Attack of the Friday Monsters is a game about what it is like to be a kid. Specifically, it is about being a kid in Japan in the 70’s, but while the some of the context is strictly Japanese, the underlying feel rings true for anyone who remembers being 10 years old. It is a sadly unique experience. It is a narrative driven game that is completely free of violence, at least in regards to the player. Attack of the Friday Monsters shows the intermingling of reality and fantasy that happens in the imaginative mind of a child. It is the closest a game has come to replicating watching a Studio Ghibli movie.
It is a simple game. The player mostly just walks around town, talking to people and picking up glowing rocks. Occasionally, you play a rock/paper/scissors card game with other kids. There really isn’t more to it than that. IT might seem lacking, but the context and the adventure is absolutely worth the three hour adventure. It is a tiny slice of life game and it does all it needs to.
I don’t want to give it all away, because everyone should really play this game, but you play a Sohta, the new kid in town. The town he just moved to also happens to be where they film a TV show about giant monsters. The line between the truth and Sohta’s fantasies about monsters and aliens are constantly blurred. At the start of the game, Sota is given a fairly simple task. His parents run the cleaners and he is tasked with delivering some clean uniforms to the bakery. Like a small child, he is quickly distracted. He runs into some other local kids, who induct him into their gang; he meets the director of monster TV and a mystery man named Frank, who may or may not be real and may or may not be an alien.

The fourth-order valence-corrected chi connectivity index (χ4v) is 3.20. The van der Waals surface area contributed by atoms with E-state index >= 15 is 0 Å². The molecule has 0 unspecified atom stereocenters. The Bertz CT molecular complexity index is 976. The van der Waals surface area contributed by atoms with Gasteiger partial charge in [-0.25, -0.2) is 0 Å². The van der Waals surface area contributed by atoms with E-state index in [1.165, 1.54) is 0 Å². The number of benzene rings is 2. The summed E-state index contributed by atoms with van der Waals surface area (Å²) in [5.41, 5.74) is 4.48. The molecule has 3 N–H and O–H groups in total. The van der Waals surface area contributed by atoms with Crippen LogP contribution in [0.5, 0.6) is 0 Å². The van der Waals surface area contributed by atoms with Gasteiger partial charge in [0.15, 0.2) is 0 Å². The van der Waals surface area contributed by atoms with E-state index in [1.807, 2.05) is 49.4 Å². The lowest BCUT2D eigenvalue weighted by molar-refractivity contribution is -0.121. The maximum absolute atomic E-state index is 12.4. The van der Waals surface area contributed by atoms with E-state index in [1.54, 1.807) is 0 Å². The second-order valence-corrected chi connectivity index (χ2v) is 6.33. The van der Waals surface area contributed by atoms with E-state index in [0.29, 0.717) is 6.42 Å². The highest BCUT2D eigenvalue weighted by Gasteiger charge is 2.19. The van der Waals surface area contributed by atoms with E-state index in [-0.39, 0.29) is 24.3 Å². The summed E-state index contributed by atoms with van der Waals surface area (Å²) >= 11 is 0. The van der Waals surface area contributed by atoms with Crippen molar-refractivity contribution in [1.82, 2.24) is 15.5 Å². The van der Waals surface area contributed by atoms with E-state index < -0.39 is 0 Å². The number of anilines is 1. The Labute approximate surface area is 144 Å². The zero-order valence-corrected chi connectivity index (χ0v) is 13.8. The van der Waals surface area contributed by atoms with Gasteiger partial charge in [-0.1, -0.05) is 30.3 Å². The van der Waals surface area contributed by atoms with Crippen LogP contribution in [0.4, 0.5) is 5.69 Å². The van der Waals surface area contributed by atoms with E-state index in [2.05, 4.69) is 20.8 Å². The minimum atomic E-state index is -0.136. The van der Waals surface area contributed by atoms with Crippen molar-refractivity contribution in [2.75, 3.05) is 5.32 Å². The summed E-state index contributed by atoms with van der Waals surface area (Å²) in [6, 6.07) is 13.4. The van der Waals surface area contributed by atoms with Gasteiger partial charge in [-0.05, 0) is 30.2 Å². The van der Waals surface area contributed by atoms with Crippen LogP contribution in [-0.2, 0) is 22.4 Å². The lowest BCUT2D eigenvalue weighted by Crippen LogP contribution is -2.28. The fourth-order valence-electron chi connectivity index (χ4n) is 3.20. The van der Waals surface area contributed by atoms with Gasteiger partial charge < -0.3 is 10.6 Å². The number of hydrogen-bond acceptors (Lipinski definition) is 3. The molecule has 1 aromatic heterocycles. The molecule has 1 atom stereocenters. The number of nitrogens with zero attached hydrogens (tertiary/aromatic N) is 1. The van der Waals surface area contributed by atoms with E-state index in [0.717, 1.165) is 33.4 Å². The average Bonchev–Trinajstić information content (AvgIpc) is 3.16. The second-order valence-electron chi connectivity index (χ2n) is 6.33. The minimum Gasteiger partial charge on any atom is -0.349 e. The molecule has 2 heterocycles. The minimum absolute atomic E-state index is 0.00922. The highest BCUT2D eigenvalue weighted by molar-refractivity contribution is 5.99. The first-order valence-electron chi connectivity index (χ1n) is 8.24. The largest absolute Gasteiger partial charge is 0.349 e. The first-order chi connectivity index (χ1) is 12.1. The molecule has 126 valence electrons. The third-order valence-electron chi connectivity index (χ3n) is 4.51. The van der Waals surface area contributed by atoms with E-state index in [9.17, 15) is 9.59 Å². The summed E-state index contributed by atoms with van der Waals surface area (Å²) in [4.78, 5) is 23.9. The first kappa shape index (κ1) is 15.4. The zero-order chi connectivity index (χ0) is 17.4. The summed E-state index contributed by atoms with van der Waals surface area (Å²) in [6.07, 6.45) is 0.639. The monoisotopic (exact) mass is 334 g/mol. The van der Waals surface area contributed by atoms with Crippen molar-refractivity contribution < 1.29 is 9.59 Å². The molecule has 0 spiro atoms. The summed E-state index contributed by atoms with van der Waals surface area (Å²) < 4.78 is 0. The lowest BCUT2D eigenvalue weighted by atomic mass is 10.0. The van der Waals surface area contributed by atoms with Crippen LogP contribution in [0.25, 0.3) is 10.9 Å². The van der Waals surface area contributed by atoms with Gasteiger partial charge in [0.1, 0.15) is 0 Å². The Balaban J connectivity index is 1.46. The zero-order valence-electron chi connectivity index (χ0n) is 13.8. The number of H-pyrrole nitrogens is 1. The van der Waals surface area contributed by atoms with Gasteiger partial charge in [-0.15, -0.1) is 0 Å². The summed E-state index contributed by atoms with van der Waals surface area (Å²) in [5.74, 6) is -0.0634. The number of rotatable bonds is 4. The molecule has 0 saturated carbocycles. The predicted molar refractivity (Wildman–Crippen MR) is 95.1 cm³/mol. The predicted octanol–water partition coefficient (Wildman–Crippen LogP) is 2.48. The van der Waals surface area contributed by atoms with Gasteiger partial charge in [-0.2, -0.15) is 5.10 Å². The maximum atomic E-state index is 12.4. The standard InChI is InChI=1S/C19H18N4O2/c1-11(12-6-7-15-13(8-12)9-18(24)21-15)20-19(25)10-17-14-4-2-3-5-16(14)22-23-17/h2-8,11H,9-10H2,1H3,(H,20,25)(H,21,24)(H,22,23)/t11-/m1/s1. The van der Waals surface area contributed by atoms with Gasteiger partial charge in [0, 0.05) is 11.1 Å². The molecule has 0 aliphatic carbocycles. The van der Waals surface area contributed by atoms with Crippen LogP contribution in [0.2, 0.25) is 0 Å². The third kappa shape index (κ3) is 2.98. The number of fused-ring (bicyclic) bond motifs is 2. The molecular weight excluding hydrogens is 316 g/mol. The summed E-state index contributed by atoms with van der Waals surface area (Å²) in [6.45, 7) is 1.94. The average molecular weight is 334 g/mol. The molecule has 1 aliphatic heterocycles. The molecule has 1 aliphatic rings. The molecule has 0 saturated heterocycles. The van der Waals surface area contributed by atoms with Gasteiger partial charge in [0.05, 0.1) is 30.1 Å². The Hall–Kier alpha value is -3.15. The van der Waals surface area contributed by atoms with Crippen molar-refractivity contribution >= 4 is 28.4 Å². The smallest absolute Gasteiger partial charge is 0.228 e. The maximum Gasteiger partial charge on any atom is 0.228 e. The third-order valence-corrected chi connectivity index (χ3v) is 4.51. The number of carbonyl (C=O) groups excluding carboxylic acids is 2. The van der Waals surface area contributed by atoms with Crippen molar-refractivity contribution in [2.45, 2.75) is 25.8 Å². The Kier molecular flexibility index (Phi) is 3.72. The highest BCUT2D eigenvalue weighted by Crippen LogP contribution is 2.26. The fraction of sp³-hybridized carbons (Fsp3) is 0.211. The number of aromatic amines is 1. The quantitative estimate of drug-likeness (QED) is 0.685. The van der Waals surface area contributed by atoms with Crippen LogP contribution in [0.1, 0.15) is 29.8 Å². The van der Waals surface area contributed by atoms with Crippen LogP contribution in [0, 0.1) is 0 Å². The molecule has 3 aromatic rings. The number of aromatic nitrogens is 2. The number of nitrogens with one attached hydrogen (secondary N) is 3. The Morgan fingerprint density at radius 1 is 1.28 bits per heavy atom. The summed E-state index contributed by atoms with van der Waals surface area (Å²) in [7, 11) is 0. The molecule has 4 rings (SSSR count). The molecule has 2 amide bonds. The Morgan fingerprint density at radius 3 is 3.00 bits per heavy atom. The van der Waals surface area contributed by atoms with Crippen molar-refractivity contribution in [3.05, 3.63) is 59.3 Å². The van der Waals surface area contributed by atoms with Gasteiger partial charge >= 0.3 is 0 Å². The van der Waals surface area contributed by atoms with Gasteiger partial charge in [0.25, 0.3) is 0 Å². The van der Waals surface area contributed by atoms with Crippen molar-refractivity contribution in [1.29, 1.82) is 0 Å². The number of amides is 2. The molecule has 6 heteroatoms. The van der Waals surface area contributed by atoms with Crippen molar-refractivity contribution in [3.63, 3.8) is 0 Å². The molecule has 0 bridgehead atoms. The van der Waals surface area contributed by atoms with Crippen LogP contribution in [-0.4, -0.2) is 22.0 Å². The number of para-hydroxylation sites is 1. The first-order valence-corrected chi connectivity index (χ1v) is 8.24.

That is how the game goes, with 26 episodes to complete. Sohta talks to people, learning more about their problems and his unique interpretation of the world. While the completely accepting Sohta, and his friends, fully believe in the monsters that come out every Friday, the adults of the town tend to indulge them in this fantasy. They warn kids to come home early, before the monsters come out. It is just the sort of lie that parents tell young kids, like Santa Claus or the Easter Bunny.
There is just something perfect about Attack of the Friday Monsters. It feels authentic, filled with the mischievousness and wonder of youth; always sweet but never saccharine. For a game that last less than 3 hours, it manages to have more weight than the vast majority of supposedly important games. It also does it all with no violence, that most overused crutch of video games. It is a charming and heartwarming examination of childhood. I actually first beat it right after it came out, but this is the kind of game I can see myself beating once every year or so. While the details are nothing like what I my childhood was actually like, it so perfectly captures the feelings of running around with my brothers on summer afternoons as a child. There is sadly nothing else quite like Attack of the Friday Monsters.
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